soon  followed  by  Winthrop  himself  with  eight  hundred  men;  and 
seven  hundred  more  followed  ere  the  first  year  of  royal  tyranny 
had  run  its  course. 

"Nor  were  these  emigrants  like  the  earlier  colonists,  'broken 
men,'  adventurers,  bankrupts,  criminals,  or  simply  poor  men 
and  artisans.  They  were  in  great  part  men  of  the  professional 
and  middle  classes;  some  of  them  of  large  landed  estate,  some 
zealous  clergymen  like  Hooker  and  Cotton,  some  shrewd  London 
lawyers,  or  young  scholars  from  Oxford.  They  were  driven 
forth  from  their  fatherland,  not  by  earthly  want,  or  by  the  greed 
of  gold,  or  by  the  lust  of  adventure,  but  by  the  fear  of  God,  and 
zeal  for  a  godly  worship."1 

In  March,  1630,  this  strong  body  of  Puritans  met  in  Plymouth, 
Devonshire.  After  spending  a  solemn  day  of  fasting  and  prayer 
in  the  New  Hospital,  they  covenanted  in  church  fellowship. 

Two  of  the  grandsires  of  the  Higley  ancestry  were  placed  in 
responsible  church  relations,  the  Rev.  John  Wareham, "  who  was 
chosen  a  minister,  and  John  Moore,  who  was  appointed  a  deacon. 

1  From  "  History  of  the  English  People,"  by  J.  R.  Green,  M.  A. 

8  Rev.  John  Wareham  was  a  clergyman  of  Exeter,  England,  ordained  by  the  bishop  of  that 
diocese.  He  was  a  learned  man  of  celebrity  and  widespread  influence  in  his  native  country.  He 
espoused  the  Puritan  faith,  and  it  is  recorded  that  li  his  example  as  much  as  his  precept  greatly 
aided  the  decision  of  others  "  to  emigrate  to  America.  Roger  Clap,  in  his  "  Memoirs,"  mentions 
his  name  with  other  "  famous  ministers,"  as  "  sound,  godly,  learned  men." 

After  remaining  more  than  five  years  at  Dorchester,  Mass.,  he  again  transplanted  his  church,  the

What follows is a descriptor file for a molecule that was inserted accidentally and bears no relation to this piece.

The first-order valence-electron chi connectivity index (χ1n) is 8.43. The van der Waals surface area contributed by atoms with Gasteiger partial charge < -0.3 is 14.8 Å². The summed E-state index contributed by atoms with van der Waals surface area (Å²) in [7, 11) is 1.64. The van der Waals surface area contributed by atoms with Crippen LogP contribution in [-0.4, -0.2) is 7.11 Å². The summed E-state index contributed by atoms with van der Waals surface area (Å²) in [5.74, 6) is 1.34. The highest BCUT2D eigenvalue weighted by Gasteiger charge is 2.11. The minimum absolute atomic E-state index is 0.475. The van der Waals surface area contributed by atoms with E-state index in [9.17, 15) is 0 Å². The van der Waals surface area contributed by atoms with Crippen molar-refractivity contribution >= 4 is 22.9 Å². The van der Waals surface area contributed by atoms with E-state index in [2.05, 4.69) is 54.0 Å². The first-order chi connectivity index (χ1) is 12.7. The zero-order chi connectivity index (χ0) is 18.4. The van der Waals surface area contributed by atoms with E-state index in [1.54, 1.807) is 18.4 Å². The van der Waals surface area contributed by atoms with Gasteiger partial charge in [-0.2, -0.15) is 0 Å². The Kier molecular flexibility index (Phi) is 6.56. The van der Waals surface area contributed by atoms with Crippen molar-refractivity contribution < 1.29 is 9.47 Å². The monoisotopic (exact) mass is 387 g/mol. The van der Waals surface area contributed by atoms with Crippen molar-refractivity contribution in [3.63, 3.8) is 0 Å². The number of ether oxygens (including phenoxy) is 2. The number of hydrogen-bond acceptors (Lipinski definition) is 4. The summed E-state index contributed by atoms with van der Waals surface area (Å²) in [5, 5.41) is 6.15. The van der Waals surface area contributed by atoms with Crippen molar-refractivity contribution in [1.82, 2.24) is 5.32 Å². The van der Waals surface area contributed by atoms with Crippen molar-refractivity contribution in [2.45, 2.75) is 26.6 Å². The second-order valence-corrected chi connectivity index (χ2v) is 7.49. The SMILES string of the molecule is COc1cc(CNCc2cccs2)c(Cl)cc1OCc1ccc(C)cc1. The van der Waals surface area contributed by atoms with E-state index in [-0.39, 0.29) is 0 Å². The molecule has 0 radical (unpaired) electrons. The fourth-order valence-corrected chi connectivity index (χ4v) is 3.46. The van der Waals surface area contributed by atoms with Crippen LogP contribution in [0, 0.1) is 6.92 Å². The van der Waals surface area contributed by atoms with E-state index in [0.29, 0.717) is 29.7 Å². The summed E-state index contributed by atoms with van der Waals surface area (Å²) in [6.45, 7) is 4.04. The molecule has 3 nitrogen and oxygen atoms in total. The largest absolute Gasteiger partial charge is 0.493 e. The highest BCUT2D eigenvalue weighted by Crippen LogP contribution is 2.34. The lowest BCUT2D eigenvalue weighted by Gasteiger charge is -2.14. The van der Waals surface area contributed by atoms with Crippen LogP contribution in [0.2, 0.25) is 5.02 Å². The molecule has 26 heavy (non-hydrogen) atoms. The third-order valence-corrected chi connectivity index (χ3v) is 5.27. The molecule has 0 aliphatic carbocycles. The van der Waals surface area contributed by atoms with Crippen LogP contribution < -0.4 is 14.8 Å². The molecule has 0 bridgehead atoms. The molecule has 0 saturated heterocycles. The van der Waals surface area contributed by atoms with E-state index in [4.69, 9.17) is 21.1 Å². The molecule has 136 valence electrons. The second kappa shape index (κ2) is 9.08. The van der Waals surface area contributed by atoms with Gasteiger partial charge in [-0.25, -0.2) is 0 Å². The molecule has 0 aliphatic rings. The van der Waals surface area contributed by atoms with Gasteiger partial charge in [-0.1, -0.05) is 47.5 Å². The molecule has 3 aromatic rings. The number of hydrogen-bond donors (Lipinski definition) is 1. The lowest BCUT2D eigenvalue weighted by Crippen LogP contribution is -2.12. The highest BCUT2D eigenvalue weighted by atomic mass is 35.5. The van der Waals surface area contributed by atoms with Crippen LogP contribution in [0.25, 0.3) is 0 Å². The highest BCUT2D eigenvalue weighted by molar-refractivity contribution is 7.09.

larger  proportion  of  its  membership  coming  with  him,  to  Windsor,  Conn.,  in  1635.  Here  he  was 
devoted  and  untiring  in  his  labors  during  a  long  pastorate  of  thirty-four  years.  It  is  said  that  he 
was  more  liberal  in  sentiment  than  many  of  his  Puritan  ministerial  brethren  of  those  times,  and 
was  a  preacher  of  great  attractive  power,  "having  an  uncommon  influence  over  his  hearers  of  all 
ranks  and  characters."  He  is  said  to  have  been  the  first  minister  in  this  country  who  used  notes 
when  preaching.  His  biographers  are  faithful  enough  to  tell  us  that  he  was  subject  to  moods  of 
gloomy  fancies,  and  that  there  were  times  when  he  refused  to  partake  of  the  sacraments  on  account 
of  a  "  sense  of  unworthiness,"  even  when  he  officiated  in  the  presence  of  his  people.  It  is  sup- 
posed that  he  possessed  good  estates  in  England.  He  was  twice  married,  and  had  a  large  family. 
His  daughter  Sarah  married  Return  Strong,  May  n,  1664.  His  granddaughter  Sarah  Strong,  the 
eldest  child  of  his  daughter  Sarah,  became  the  second  wife  of  John  Higley,  and  was  the  mother  of 
seven  of  his  children.  At  his  death,  Rev.  Mr.  Wareham  left  a  large  estate  in  lands. 

His  tomb  at  Windsor,  Conn.,  which  has  been  carefully  preserved  for  more  than  two  hundred 
years,  in  the  old  cemetery  surrounding  the  church.  "  now  the  oldest  orthodox  church  organiza- 
tion in  America"  (Stiles'  "  History  of  Ancient  Windsor,"  p.  858),  bears  the  following  inscription  :